Turner Classic Movies
Miller, Ann
Written by Diana Saenger   


Date of Birth:   April 12, 1923

Place of Birth: Houston, Texas

Date of Death: January 22, 2004

Cause of Death:  Lung cancer

Born Jonnie Lucille Coiller, Miller was a Texas gal in 1923, or so some biography's state. She claimed she had to add years to her age to get jobs when she was a teenager. Some say she was born in 1919; others insist it was 1925. Just like an actress!

On The Town © MGM


She began dancing school at the age of three to correct a bad case of rickets. As a teen she danced at local Rotary Club functions and at the Houston Orpheum Theater.


"I never played politics, I was never a party girl, and I never slept with any of the producers." It's amazing she had any career at all in Hollywood.


In the late 1930s Miller got a booking at the Club Bal Tabarin in San Francisco. A very young Lucille Ball was in the audience. She persuaded her agent to give Miller a screen test at RKO Studios were Ball was also under contract. In later years, Ball ended up owning the RKO Studios when she made I Love Lucy.

Miller stayed on at RKO to make New Faces of 1937, Stage Door with Ginger Rogers, Radio City Revels (1938) with Milton Berle, and Room Service with Lucy and the zany Marx Brothers.

She was loaned to director Frank Capra (It Happened One Night) at Columbia Studios for You Can't Take It With You (1938), which put her on the film map. After two more films at RKO her contract was up and she left the studio for Broadway.

Producer George White signed Miller for Scandals of 1939. She knocked everybody out with a dazzling musical number called MexiCongo. Broadway critics raved and writer Burns Mantle wrote, "She is a shapely tap dancer with a talent that is exceptional and a pictorial appeal beyond that of many of her tapping sisters."

The show brought her to the attention of legendary Broadway producer George Abbott. He took Miller back to Hollywood with him when he went out West to film, Too Many Girls with Lucille Ball and Desi Arnaz in 1940.

After Too Many Girls wrapped and made a star of Desi Arnaz, Miller made a few quickies at Republic Studios with cowboy Gene Autry. Columbia Pictures signed her to a seven-year contract. She cranked out some wartime musicals such as Time Out for Rhythm, (1940), Reveille with Beverly, (1943), What's Buzzin' Cousin?, (1943), and Eadie Was A Lady (1945). The ten films she made at Columbia made lots of money and became popular with World War II GIs.

At this time Columbia mogul Harry Cohn had some big plans for Miller to act as a threat to his bad-girl star Rita Hayworth. He planned to put Miller into a lavish Technicolor musical to scare the redheaded Hayworth into behaving. Miller defied Cohn and married iron works heir Reese Llewellen Milner and quit pictures. Cohn was furious and banned her forever from the lot. After she lost a baby daughter at birth she divorced Milner. Cohn was adamant and would not take her back into the studio.

Over at MGM they needed a dancer for The Kissing Bandit to fill the shoes of Eleanor Powell, who had married actor Glenn Ford and gotten pregnant with son Peter Ford. Miller stepped right in and knocked the brass at MGM into a tizzy. Although the film starred Frank Sinatra and Kathryn Grayson, it was a stinker. Miller was the best thing in it. Even she thought it was the worst film of the 20th century. It didn't matter because MGM signed her to a seven-year contract anyway.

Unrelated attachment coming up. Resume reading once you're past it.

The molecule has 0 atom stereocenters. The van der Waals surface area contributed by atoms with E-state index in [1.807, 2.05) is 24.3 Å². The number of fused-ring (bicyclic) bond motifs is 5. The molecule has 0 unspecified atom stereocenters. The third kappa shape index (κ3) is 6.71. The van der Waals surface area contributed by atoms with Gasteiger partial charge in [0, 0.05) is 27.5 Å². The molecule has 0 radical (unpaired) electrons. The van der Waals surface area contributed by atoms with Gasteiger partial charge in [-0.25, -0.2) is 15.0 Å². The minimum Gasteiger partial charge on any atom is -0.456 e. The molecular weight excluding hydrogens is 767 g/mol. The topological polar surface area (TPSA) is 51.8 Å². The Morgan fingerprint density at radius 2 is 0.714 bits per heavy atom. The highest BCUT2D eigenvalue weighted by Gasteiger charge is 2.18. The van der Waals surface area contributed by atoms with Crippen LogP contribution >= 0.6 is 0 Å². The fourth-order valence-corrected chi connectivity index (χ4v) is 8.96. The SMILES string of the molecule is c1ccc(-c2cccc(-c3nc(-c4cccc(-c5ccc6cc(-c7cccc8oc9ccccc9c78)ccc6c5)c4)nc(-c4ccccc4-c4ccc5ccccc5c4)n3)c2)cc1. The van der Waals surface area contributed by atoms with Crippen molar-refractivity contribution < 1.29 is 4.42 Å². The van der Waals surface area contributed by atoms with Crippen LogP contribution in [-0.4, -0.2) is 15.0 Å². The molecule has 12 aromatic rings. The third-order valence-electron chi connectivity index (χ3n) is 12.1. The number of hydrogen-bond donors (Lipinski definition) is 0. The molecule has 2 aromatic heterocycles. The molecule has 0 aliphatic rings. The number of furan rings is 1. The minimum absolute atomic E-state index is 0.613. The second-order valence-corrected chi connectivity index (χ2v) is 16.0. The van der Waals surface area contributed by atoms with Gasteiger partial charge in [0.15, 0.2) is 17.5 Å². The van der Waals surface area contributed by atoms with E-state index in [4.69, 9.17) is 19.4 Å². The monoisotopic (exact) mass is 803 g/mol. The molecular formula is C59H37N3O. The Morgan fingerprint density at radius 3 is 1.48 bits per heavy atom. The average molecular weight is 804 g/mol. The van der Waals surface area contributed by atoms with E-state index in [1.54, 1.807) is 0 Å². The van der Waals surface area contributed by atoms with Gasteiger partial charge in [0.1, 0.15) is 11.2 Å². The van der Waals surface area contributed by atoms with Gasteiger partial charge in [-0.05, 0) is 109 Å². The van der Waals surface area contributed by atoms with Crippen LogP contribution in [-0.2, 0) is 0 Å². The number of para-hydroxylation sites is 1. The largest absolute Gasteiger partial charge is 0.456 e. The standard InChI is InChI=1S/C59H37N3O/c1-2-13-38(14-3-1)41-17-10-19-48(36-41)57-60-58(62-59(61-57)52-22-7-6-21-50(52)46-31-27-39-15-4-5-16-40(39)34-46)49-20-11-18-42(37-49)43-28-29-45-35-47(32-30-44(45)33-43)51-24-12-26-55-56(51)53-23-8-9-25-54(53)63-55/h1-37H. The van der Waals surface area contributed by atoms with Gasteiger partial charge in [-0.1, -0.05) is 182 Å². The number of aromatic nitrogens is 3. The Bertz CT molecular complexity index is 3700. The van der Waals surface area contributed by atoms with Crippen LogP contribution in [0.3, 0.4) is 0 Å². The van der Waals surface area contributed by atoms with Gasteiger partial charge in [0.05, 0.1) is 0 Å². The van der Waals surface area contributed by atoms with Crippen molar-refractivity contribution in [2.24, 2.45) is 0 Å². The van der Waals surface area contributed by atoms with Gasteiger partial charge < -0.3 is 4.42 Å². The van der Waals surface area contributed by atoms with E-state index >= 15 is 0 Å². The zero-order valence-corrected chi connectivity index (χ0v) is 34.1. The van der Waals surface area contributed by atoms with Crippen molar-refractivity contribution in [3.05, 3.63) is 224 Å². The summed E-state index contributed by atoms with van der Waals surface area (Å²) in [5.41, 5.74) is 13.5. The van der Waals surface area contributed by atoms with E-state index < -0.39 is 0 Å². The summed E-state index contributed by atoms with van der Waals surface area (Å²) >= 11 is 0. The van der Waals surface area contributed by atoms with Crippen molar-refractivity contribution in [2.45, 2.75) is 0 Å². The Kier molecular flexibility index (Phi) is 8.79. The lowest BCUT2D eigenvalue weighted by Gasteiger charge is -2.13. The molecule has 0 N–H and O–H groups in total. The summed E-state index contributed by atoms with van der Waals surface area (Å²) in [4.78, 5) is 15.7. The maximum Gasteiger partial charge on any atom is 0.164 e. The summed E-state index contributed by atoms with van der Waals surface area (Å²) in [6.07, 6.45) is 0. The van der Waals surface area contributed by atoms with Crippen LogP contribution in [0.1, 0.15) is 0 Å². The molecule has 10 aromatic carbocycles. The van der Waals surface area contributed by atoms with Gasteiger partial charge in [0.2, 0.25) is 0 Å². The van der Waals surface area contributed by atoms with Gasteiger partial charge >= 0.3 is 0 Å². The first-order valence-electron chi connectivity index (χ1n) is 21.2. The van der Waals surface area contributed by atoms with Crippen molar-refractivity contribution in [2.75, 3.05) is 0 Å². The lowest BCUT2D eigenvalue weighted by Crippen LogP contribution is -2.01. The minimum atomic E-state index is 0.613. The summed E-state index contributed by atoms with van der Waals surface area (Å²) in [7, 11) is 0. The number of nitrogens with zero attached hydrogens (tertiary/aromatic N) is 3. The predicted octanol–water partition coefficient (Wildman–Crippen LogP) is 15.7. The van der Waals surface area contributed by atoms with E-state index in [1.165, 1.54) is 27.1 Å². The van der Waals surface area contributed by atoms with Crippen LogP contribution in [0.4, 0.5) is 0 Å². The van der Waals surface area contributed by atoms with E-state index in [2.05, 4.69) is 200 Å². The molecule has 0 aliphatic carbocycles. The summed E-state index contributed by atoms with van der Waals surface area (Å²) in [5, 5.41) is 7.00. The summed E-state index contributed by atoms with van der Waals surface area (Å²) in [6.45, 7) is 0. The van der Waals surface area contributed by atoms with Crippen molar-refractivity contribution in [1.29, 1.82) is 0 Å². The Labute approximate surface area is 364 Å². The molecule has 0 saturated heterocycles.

MGM was known as the Tiffany of studios. They boasted they had "more stars than there are in the Heavens," and rightly so. Ann Miller joined the ranks of musical stars Gene Kelly, Fred Astaire, Jane Powell, Cyd Charisse, Gloria DeHaven, and Judy Garland. Charisse was Miller's only dancing threat and was known for having long legs that went from her collarbone to the floor. Miller wasn't worried; she     had equally gorgeous gams and could out-tap the ballet trained Charisse. When Charisse broke her leg, Miller replaced her as Astaire's dancing partner in Easter Parade (1948) and her career was launched at MGM. She followed that with more pictures including On The Town (1949).


On The Town © MGM

Miller caught the eye of MGM boss Louis B. Mayer. Separated from his ill wife, Mayer asked permission of Miller's mother to take Ann out to nightclubs. Mom agreed if she could go along, too. Miller wrote in her autobiography Miller's High Life that everything was on the up and up and she never had to give in to Mayer's romantic inclinations. He was crazy about her and wanted to marry her, but Miller avoided the question. They remained on good terms, and she made a great many musicals for Mayer.


Ann Miller was greatly loved by many people in Hollywood. Pal Mickey Rooney and fellow MGM star said in The Hollywood Reporter upon her passing, "She was a great talent. She is a great talent. I'll never think of her as being gone. We kept in touch with her. She told me the last time I spoke to her she wasn't feeling too well, and I said, €˜Keep your head up, kid.' "

Long-time friend and Hollywood Reporter columnist Robert Osborne said of his beloved Annie, "Her pals knew who she was, most importantly, as consistently kind-hearted and loyal a person as you'd ever find, that proverbial €˜good egg' who was as lively and positive as she was unpredictable. In spite of a long and increasingly debilitating illness, she always had cheery words for everyone she met and always made sure she looked like a million dollars."

Ann Miller was a true, glamorous star from the Golden Age of Hollywood. The classic film actress and dancer was once known as the fastest tap dancer in films.




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